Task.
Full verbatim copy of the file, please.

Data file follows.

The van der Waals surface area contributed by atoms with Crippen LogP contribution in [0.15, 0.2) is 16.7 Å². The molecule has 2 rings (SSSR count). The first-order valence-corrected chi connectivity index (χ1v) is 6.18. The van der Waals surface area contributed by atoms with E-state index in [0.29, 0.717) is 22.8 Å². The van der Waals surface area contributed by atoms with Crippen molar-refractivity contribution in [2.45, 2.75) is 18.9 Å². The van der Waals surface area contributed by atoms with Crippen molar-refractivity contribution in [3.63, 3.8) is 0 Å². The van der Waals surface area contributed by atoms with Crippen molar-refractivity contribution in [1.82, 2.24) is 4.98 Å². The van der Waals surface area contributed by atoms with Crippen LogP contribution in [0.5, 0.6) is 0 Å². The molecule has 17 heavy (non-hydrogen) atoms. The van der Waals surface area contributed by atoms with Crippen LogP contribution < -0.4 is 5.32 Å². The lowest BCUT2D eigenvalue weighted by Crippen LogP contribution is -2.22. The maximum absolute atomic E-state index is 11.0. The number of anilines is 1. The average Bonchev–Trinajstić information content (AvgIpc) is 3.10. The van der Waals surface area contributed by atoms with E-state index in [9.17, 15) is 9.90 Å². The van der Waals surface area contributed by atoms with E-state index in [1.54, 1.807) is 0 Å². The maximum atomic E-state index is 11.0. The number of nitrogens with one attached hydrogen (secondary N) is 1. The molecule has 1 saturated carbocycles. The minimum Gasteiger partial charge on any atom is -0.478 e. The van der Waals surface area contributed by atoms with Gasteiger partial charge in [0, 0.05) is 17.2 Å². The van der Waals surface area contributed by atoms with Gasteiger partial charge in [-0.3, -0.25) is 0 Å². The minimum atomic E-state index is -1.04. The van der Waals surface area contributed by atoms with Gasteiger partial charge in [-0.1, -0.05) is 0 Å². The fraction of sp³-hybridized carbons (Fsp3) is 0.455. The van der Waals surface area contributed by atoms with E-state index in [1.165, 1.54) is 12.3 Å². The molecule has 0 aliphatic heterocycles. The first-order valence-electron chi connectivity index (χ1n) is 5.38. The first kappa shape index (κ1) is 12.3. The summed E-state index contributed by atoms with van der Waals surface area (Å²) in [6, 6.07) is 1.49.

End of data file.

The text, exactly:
The van der Waals surface area contributed by atoms with Crippen LogP contribution in [0.15, 0.2) is 16.7 Å². The molecule has 2 rings (SSSR count). The first-order valence-corrected chi connectivity index (χ1v) is 6.18. The van der Waals surface area contributed by atoms with E-state index in [0.29, 0.717) is 22.8 Å². The van der Waals surface area contributed by atoms with Crippen molar-refractivity contribution in [2.45, 2.75) is 18.9 Å². The van der Waals surface area contributed by atoms with Crippen molar-refractivity contribution in [3.63, 3.8) is 0 Å². The van der Waals surface area contributed by atoms with Crippen molar-refractivity contribution in [1.82, 2.24) is 4.98 Å². The van der Waals surface area contributed by atoms with Crippen LogP contribution in [0.5, 0.6) is 0 Å². The molecule has 17 heavy (non-hydrogen) atoms. The van der Waals surface area contributed by atoms with Crippen LogP contribution < -0.4 is 5.32 Å². The lowest BCUT2D eigenvalue weighted by Crippen LogP contribution is -2.22. The maximum absolute atomic E-state index is 11.0. The number of anilines is 1. The average Bonchev–Trinajstić information content (AvgIpc) is 3.10. The van der Waals surface area contributed by atoms with E-state index in [9.17, 15) is 9.90 Å². The van der Waals surface area contributed by atoms with E-state index in [1.54, 1.807) is 0 Å². The maximum atomic E-state index is 11.0. The number of nitrogens with one attached hydrogen (secondary N) is 1. The molecule has 1 saturated carbocycles. The minimum Gasteiger partial charge on any atom is -0.478 e. The van der Waals surface area contributed by atoms with Gasteiger partial charge in [0, 0.05) is 17.2 Å². The van der Waals surface area contributed by atoms with Gasteiger partial charge in [-0.3, -0.25) is 0 Å². The minimum atomic E-state index is -1.04. The van der Waals surface area contributed by atoms with Gasteiger partial charge in [-0.1, -0.05) is 0 Å². The fraction of sp³-hybridized carbons (Fsp3) is 0.455. The van der Waals surface area contributed by atoms with E-state index in [1.165, 1.54) is 12.3 Å². The molecule has 0 aliphatic heterocycles. The first-order valence-electron chi connectivity index (χ1n) is 5.38. The first kappa shape index (κ1) is 12.3. The summed E-state index contributed by atoms with van der Waals surface area (Å²) in [6, 6.07) is 1.49.